"[Lux is] sui generis, his own kind of poet, unlike any of the fashions of his time." Stanley Kunitz
Thomas Lux is humorous, edgy, and ever surprising in The Cradle Place, his tenth collection of verse. These fifty-two poems question language and intention and the sometimes untidy connections between the human and natural worlds. Lux has long been an outspoken advocate for the relevance of poetry in American culture, and his voice is urgent and unrelentingly evocative. As Sven Birkerts has noted, Lux may be one of the poets on whom the future of the genre depends.”
A book full of arresting images . . . The natural world, as it appears here, is at first lovely . . . but turns out dangerously vanquished . . . Not since Plath has hysteria looked this kissable." San Francisco Chronicle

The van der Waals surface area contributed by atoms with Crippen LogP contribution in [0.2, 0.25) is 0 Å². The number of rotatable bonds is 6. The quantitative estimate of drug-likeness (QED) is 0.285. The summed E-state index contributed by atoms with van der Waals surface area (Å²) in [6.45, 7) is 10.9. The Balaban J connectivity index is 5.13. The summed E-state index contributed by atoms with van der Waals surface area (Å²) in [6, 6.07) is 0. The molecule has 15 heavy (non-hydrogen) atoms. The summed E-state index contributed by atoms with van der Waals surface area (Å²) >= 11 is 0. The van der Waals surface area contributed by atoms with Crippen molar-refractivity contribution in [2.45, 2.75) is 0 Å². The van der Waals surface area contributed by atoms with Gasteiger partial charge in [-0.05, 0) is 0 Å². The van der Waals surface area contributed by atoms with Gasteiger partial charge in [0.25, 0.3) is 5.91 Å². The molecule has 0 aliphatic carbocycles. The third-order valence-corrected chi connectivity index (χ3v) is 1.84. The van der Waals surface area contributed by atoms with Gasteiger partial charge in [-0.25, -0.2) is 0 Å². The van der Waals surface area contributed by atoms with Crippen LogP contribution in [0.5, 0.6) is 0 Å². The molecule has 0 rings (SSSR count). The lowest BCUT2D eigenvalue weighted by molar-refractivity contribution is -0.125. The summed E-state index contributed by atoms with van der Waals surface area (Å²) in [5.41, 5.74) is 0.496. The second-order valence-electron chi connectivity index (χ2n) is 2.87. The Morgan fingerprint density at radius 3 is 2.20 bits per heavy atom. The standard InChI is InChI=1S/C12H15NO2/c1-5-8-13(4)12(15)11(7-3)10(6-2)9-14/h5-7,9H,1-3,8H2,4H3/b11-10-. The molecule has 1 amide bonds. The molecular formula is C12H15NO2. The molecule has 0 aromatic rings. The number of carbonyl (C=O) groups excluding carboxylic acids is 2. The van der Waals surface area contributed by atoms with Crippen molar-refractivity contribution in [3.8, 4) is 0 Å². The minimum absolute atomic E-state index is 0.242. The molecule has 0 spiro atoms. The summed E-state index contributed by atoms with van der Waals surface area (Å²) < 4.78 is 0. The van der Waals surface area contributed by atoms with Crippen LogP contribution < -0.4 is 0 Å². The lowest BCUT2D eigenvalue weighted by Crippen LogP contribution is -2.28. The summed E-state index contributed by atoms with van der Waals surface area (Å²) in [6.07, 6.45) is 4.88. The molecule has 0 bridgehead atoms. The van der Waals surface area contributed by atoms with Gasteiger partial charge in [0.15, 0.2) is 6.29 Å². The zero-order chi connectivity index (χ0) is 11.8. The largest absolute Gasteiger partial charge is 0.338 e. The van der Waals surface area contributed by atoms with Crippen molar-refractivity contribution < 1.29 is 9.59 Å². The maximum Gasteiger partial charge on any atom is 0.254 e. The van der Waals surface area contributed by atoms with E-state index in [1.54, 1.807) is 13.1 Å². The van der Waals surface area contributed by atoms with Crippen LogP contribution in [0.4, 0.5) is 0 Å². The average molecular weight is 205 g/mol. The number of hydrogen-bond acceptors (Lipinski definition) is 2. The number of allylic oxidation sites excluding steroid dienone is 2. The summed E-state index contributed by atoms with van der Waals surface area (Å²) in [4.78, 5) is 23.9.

Lux has a gift for the swiftly turned expression . . . Such immediacy and quirkiness will hold a reader." Poetry
"Readers will be mesmerized." Poetry Book of the Year, Library Journal
THOMAS LUX holds the Bourne Chair in Poetry and is director of the McEver Visiting Writers Program at the Georgia Institute of Technology. He has been awarded three NEA grants and the Kingsley Tufts Award, and is a former Guggenheim Fellow. He lives in Atlanta.
About Thomas Lux
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Published August 6, 2007
by Houghton Mifflin Harcourt.
Literature & Fiction.